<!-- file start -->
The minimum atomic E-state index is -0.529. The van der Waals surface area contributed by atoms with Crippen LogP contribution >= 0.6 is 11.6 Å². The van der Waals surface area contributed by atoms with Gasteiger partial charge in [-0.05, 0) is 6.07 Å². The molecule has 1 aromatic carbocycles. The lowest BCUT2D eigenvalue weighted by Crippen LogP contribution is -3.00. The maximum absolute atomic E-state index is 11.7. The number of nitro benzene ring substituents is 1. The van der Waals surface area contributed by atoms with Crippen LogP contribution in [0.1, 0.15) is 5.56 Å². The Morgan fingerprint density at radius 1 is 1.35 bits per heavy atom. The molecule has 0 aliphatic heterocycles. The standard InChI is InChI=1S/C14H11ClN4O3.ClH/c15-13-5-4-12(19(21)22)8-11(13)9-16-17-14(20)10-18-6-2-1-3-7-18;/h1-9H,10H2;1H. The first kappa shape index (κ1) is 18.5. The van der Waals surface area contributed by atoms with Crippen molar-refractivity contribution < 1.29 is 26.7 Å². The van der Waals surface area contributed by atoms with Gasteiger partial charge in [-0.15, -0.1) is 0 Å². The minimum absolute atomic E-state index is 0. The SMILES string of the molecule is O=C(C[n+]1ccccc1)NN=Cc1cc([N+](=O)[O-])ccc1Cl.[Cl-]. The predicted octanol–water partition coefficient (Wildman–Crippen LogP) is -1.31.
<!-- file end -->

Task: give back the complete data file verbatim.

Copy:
The minimum atomic E-state index is -0.529. The van der Waals surface area contributed by atoms with Crippen LogP contribution >= 0.6 is 11.6 Å². The van der Waals surface area contributed by atoms with Gasteiger partial charge in [-0.05, 0) is 6.07 Å². The molecule has 1 aromatic carbocycles. The lowest BCUT2D eigenvalue weighted by Crippen LogP contribution is -3.00. The maximum absolute atomic E-state index is 11.7. The number of nitro benzene ring substituents is 1. The van der Waals surface area contributed by atoms with Crippen LogP contribution in [0.1, 0.15) is 5.56 Å². The Morgan fingerprint density at radius 1 is 1.35 bits per heavy atom. The molecule has 0 aliphatic heterocycles. The standard InChI is InChI=1S/C14H11ClN4O3.ClH/c15-13-5-4-12(19(21)22)8-11(13)9-16-17-14(20)10-18-6-2-1-3-7-18;/h1-9H,10H2;1H. The first kappa shape index (κ1) is 18.5. The van der Waals surface area contributed by atoms with Crippen molar-refractivity contribution < 1.29 is 26.7 Å². The van der Waals surface area contributed by atoms with Gasteiger partial charge in [-0.15, -0.1) is 0 Å². The minimum absolute atomic E-state index is 0. The SMILES string of the molecule is O=C(C[n+]1ccccc1)NN=Cc1cc([N+](=O)[O-])ccc1Cl.[Cl-]. The predicted octanol–water partition coefficient (Wildman–Crippen LogP) is -1.31.